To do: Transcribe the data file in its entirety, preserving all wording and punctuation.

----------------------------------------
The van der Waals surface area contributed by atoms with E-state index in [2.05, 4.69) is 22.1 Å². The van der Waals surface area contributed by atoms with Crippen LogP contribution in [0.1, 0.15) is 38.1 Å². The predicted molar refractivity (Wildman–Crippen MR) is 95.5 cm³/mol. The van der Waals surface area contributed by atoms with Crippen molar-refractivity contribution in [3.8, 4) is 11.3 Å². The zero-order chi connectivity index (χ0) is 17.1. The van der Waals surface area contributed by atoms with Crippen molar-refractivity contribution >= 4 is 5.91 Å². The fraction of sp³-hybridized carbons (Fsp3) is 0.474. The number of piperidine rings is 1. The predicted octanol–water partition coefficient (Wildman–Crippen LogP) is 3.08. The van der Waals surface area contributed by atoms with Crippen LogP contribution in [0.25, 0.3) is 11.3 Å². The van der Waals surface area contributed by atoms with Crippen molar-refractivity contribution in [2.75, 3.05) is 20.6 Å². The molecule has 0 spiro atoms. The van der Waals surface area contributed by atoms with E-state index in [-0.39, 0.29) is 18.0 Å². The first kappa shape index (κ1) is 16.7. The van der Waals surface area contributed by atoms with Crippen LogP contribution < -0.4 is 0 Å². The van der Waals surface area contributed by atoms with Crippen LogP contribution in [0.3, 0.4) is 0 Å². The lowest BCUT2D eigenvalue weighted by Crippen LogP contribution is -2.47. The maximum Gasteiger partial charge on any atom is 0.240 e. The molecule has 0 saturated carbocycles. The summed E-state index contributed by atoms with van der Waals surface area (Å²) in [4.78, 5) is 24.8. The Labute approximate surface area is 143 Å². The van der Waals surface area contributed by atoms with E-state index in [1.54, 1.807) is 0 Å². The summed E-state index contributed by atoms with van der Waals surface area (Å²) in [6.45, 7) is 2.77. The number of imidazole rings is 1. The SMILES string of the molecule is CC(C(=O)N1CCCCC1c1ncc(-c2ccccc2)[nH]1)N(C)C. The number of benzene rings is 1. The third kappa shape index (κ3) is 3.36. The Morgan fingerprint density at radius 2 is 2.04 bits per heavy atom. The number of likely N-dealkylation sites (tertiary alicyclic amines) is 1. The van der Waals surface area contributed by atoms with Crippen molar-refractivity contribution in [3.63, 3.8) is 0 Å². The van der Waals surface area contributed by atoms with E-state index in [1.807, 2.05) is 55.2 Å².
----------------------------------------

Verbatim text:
The van der Waals surface area contributed by atoms with E-state index in [2.05, 4.69) is 22.1 Å². The van der Waals surface area contributed by atoms with Crippen LogP contribution in [0.1, 0.15) is 38.1 Å². The predicted molar refractivity (Wildman–Crippen MR) is 95.5 cm³/mol. The van der Waals surface area contributed by atoms with Crippen molar-refractivity contribution in [3.8, 4) is 11.3 Å². The zero-order chi connectivity index (χ0) is 17.1. The van der Waals surface area contributed by atoms with Crippen molar-refractivity contribution >= 4 is 5.91 Å². The fraction of sp³-hybridized carbons (Fsp3) is 0.474. The number of piperidine rings is 1. The predicted octanol–water partition coefficient (Wildman–Crippen LogP) is 3.08. The van der Waals surface area contributed by atoms with Crippen LogP contribution in [0.25, 0.3) is 11.3 Å². The van der Waals surface area contributed by atoms with Crippen molar-refractivity contribution in [2.75, 3.05) is 20.6 Å². The molecule has 0 spiro atoms. The van der Waals surface area contributed by atoms with E-state index in [-0.39, 0.29) is 18.0 Å². The first kappa shape index (κ1) is 16.7. The van der Waals surface area contributed by atoms with Crippen LogP contribution < -0.4 is 0 Å². The van der Waals surface area contributed by atoms with Crippen LogP contribution in [0.3, 0.4) is 0 Å². The lowest BCUT2D eigenvalue weighted by Crippen LogP contribution is -2.47. The maximum Gasteiger partial charge on any atom is 0.240 e. The molecule has 0 saturated carbocycles. The summed E-state index contributed by atoms with van der Waals surface area (Å²) in [4.78, 5) is 24.8. The Labute approximate surface area is 143 Å². The van der Waals surface area contributed by atoms with E-state index in [1.54, 1.807) is 0 Å². The summed E-state index contributed by atoms with van der Waals surface area (Å²) in [6.45, 7) is 2.77. The number of imidazole rings is 1. The SMILES string of the molecule is CC(C(=O)N1CCCCC1c1ncc(-c2ccccc2)[nH]1)N(C)C. The number of benzene rings is 1. The third kappa shape index (κ3) is 3.36. The Morgan fingerprint density at radius 2 is 2.04 bits per heavy atom. The number of likely N-dealkylation sites (tertiary alicyclic amines) is 1. The van der Waals surface area contributed by atoms with Crippen molar-refractivity contribution in [3.63, 3.8) is 0 Å². The van der Waals surface area contributed by atoms with E-state index in [1.807, 2.05) is 55.2 Å².